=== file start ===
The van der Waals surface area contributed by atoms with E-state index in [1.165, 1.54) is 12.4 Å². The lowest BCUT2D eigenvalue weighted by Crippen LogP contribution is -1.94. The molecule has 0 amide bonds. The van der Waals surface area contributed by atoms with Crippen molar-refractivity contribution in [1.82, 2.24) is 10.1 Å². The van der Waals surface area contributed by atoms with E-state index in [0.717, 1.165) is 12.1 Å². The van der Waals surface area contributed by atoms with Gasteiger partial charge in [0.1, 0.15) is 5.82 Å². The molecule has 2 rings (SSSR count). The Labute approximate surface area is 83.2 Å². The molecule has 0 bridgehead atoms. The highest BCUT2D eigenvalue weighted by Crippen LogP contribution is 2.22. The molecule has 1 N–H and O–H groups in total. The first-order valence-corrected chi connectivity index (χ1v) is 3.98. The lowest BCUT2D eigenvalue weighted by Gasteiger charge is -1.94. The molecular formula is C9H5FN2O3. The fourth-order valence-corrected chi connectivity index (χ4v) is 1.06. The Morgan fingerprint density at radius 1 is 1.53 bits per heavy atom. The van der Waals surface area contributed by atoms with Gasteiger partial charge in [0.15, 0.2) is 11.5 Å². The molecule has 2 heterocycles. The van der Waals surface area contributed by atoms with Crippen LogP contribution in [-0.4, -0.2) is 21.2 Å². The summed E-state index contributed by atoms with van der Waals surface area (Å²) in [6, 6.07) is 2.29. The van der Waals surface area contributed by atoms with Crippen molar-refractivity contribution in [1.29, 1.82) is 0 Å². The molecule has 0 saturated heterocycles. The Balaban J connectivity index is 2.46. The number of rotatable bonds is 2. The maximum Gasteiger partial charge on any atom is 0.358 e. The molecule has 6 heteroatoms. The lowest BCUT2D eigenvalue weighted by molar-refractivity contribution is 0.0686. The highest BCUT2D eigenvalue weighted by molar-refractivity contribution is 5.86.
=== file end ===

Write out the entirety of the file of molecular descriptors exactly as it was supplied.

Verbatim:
The van der Waals surface area contributed by atoms with E-state index in [1.165, 1.54) is 12.4 Å². The lowest BCUT2D eigenvalue weighted by Crippen LogP contribution is -1.94. The molecule has 0 amide bonds. The van der Waals surface area contributed by atoms with Crippen molar-refractivity contribution in [1.82, 2.24) is 10.1 Å². The van der Waals surface area contributed by atoms with E-state index in [0.717, 1.165) is 12.1 Å². The van der Waals surface area contributed by atoms with Gasteiger partial charge in [0.1, 0.15) is 5.82 Å². The molecule has 2 rings (SSSR count). The Labute approximate surface area is 83.2 Å². The molecule has 0 bridgehead atoms. The highest BCUT2D eigenvalue weighted by Crippen LogP contribution is 2.22. The molecule has 1 N–H and O–H groups in total. The first-order valence-corrected chi connectivity index (χ1v) is 3.98. The lowest BCUT2D eigenvalue weighted by Gasteiger charge is -1.94. The molecular formula is C9H5FN2O3. The fourth-order valence-corrected chi connectivity index (χ4v) is 1.06. The Morgan fingerprint density at radius 1 is 1.53 bits per heavy atom. The van der Waals surface area contributed by atoms with Gasteiger partial charge in [0.15, 0.2) is 11.5 Å². The molecule has 2 heterocycles. The van der Waals surface area contributed by atoms with Crippen LogP contribution in [-0.4, -0.2) is 21.2 Å². The summed E-state index contributed by atoms with van der Waals surface area (Å²) in [6, 6.07) is 2.29. The van der Waals surface area contributed by atoms with Crippen molar-refractivity contribution in [1.29, 1.82) is 0 Å². The molecule has 0 saturated heterocycles. The Balaban J connectivity index is 2.46. The number of rotatable bonds is 2. The maximum Gasteiger partial charge on any atom is 0.358 e. The molecule has 6 heteroatoms. The lowest BCUT2D eigenvalue weighted by molar-refractivity contribution is 0.0686. The highest BCUT2D eigenvalue weighted by molar-refractivity contribution is 5.86.